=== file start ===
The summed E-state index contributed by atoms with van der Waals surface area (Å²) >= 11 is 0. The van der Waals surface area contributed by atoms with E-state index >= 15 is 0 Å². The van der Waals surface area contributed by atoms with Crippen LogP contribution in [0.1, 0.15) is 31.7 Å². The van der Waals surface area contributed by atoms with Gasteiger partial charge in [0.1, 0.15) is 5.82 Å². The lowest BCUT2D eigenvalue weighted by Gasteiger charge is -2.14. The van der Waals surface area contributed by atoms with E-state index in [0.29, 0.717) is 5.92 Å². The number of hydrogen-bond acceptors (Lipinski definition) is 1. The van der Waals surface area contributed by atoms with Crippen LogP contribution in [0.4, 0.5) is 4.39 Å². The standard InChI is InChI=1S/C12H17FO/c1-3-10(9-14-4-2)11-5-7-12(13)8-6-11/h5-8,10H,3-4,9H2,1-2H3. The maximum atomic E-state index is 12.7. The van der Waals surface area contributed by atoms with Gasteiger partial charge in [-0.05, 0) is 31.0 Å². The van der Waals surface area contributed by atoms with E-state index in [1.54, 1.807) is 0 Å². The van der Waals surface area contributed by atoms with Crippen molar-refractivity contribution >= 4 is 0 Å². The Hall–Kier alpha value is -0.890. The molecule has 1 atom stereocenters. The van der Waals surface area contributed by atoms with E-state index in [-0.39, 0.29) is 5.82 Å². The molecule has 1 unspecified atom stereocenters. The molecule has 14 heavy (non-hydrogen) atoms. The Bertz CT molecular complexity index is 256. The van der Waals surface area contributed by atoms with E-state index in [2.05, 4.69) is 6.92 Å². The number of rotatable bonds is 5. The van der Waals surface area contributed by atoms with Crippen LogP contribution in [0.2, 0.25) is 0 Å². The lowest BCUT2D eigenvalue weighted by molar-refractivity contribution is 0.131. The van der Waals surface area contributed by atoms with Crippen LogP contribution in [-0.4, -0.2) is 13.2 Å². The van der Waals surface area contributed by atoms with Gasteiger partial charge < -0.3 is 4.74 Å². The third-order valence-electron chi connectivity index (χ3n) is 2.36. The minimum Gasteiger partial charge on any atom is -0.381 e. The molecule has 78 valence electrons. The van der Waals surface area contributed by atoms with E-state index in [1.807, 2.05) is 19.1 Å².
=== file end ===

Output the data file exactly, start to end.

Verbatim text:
The summed E-state index contributed by atoms with van der Waals surface area (Å²) >= 11 is 0. The van der Waals surface area contributed by atoms with E-state index >= 15 is 0 Å². The van der Waals surface area contributed by atoms with Crippen LogP contribution in [0.1, 0.15) is 31.7 Å². The van der Waals surface area contributed by atoms with Gasteiger partial charge in [0.1, 0.15) is 5.82 Å². The lowest BCUT2D eigenvalue weighted by Gasteiger charge is -2.14. The van der Waals surface area contributed by atoms with E-state index in [0.29, 0.717) is 5.92 Å². The number of hydrogen-bond acceptors (Lipinski definition) is 1. The van der Waals surface area contributed by atoms with Crippen LogP contribution in [0.4, 0.5) is 4.39 Å². The standard InChI is InChI=1S/C12H17FO/c1-3-10(9-14-4-2)11-5-7-12(13)8-6-11/h5-8,10H,3-4,9H2,1-2H3. The maximum atomic E-state index is 12.7. The van der Waals surface area contributed by atoms with Gasteiger partial charge in [-0.05, 0) is 31.0 Å². The van der Waals surface area contributed by atoms with E-state index in [1.54, 1.807) is 0 Å². The van der Waals surface area contributed by atoms with Crippen molar-refractivity contribution >= 4 is 0 Å². The Hall–Kier alpha value is -0.890. The molecule has 1 atom stereocenters. The van der Waals surface area contributed by atoms with E-state index in [-0.39, 0.29) is 5.82 Å². The molecule has 1 unspecified atom stereocenters. The molecule has 14 heavy (non-hydrogen) atoms. The Bertz CT molecular complexity index is 256. The van der Waals surface area contributed by atoms with E-state index in [2.05, 4.69) is 6.92 Å². The number of rotatable bonds is 5. The van der Waals surface area contributed by atoms with Crippen LogP contribution in [0.2, 0.25) is 0 Å². The lowest BCUT2D eigenvalue weighted by molar-refractivity contribution is 0.131. The van der Waals surface area contributed by atoms with Crippen LogP contribution in [-0.4, -0.2) is 13.2 Å². The van der Waals surface area contributed by atoms with Gasteiger partial charge < -0.3 is 4.74 Å². The third-order valence-electron chi connectivity index (χ3n) is 2.36. The minimum Gasteiger partial charge on any atom is -0.381 e. The molecule has 78 valence electrons. The van der Waals surface area contributed by atoms with E-state index in [1.807, 2.05) is 19.1 Å².